And you may ask yourself, “how did I get here?” We answered that question in the blog next to this one, spelling out the factors driving the impending birth of a planetary mesh of data. Individuals and companies that prepare for this change, right now, will benefit tremendously. However they must be aware that the pace of economic transformation and creative destruction will be greater than any we have ever seen.
So if you’d like to find yourself behind the wheel of a large automobile, in a beautiful house, you’d better hurry up and ask, “how do I work this?” What follows is a guide of what you can expect from the mesh and some suggestions for response.
First, in its last-ditch efforts to catch up, government will increase the complexity of regulation as the mesh comes into full effect. We can expect a flurry of legislation intended to control the datastream and it will have an impact on the pace and outcome of the transition. You will need to hitch your wagon to a firm capable of interpreting the new regulations and able to configure both your technology and policy to conform to the new guidelines. Most IT departments and firms will be so busy fighting fires that a whole new role will need to be created in most organizations to deal with the complexities of regulatory compliance. Some companies will create a Chief Technology Regulatory Officer, something like a technologist, lawyer and accountant combined into one role (and compensated like the three of them put together). Smarter companies will outsource this headache to an outside firm initially.
Second, the easy and secure transmission of accurate data will obviate FICO scores, eBay reputations, and other parochial reputation management tools. These will likely be usurped by some kind of blockchain-product. Hundreds of such products are in development and if the development arc looks anything like word processing, soon there will be just one – the “Word” of blockchain. This will be great news for consumer and B2B transactions which will see trust and accuracy increase. It will be terrible news for the less savory elements in our society. It will be awful news for insurers unless they figure out a way to elevate themselves or multiply volume by enough to escape becoming mere clearinghouses. But rates should go down and quality should go up for consumers and most businesses.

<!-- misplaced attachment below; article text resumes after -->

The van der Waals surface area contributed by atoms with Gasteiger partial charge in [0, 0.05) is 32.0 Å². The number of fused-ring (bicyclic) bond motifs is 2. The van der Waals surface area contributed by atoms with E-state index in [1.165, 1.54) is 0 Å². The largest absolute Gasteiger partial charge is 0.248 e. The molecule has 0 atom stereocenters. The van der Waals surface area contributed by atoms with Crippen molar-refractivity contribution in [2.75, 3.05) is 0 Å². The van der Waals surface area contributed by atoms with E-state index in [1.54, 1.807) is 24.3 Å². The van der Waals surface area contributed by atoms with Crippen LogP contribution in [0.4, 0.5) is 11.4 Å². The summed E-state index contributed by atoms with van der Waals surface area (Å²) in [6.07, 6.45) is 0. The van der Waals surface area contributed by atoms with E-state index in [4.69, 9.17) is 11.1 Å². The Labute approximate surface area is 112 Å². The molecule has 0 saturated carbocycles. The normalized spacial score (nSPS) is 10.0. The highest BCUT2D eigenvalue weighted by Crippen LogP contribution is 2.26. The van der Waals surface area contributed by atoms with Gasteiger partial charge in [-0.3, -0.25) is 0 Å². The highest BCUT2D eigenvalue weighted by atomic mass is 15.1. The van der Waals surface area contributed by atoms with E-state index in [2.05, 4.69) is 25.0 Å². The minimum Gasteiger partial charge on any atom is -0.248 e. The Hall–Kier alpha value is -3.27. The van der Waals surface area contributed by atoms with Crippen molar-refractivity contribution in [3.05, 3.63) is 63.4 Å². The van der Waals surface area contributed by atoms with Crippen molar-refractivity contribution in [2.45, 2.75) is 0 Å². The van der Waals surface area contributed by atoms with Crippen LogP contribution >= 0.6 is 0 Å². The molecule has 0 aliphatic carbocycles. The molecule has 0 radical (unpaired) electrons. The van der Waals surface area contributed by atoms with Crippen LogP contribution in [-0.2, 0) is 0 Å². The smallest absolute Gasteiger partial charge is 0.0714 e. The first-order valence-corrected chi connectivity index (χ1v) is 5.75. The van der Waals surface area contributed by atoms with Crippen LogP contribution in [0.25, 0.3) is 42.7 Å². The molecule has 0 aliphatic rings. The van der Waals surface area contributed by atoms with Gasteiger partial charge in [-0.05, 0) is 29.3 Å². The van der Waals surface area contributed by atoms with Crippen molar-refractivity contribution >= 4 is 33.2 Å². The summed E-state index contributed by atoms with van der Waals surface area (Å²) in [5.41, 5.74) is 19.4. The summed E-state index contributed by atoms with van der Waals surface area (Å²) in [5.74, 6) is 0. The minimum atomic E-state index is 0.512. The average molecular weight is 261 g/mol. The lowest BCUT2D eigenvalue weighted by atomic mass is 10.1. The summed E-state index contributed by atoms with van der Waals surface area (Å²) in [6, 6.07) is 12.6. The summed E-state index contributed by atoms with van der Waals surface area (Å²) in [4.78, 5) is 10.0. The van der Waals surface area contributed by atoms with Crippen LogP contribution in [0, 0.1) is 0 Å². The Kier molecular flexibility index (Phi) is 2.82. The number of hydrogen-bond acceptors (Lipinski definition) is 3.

Copyright will be one of the biggest casualties. This might be awful for media conglomerates but could signal a return to what was a better time for artists and consumers. It won’t be the outright death of the pay for content recurring model, but the utility of scale will diminish greatly. We might get back to a society like we had before the phonograph—where people were paid handsomely to perform their content, not for reproductions of their work. Fortunately, companies that have the vision and advice to keep their content most competitive and prolific will compete well in this environment.
Other possibilities include the end of the finance based economy, proliferation of service based opportunities, and a rout in the fintech sector. I’ll cover these issues of platform dominance in a future blog.
In the past when similar transformations have fundamentally shifted the economy, entirely new classes of experts emerged.
When people started to form collective agrarian communities, they needed to navigate the fact that humans can only remember about 150 or so people. Communities of greater than 150 or so made early people feel dissonant and sad, which made their crops fail, so they sought help. The role of the shaman was born, and the shaman helped people interpret new social complexities through the chanting of incantations, brewing of root-laced potions, ingestion of herbs and, eventually, religion.
When people started to form the law as we know it today, they needed to navigate the fact that it is based on millions of millions of lines of code and precedent. This made 1800s people feel criminal, in addition to dissonant and sad, so they sought help. The role of the barrister was born and the lawyers still help us interpret legal complexities through contracts, litigation, and compliance audits.
When people created the modern finance economy, they needed to navigate the fact that it had billions of lines of ledger entry and millions of lines of code. This made 1880s people feel broke, as well as criminal, dissonant, and sad. See where this is going? Accountants help us interpret financial standards and complexities, and their audits are how we establish our reputations in many cases.
When people created the Internet it had billions of billions of lines of code. Chief Technology Officer, Webmaster, and the modern digital agency … enough said about the comforting, moneymaking, interpretive role they play.
Who will play this shamanistic role for the global mesh, whose lines of code and encoded transmissions will dwarf the current Internet by unimaginable exponents? Who will people and companies turn to for help to not feel dissonant, sad, criminal, broke, disconnected, friendless, and hopeless? They’ll need advisors who gained familiarity with the mesh by working with it early on—and who can translate the mesh into resonant, human-to-human communications.
If you’re the kind of person who feels better when you have any combination of solid legal advice, a meaningful technology plan, a solid pastoral relationship, and maybe a cold beer … you’re going to want a mesh advisor. Someone who knows their stuff and can interpret it to be meaningful. What form this relationships will take will be as varied as the outcomes themselves.
I’ll cover more about the qualities of good mesh advisors in a future blog.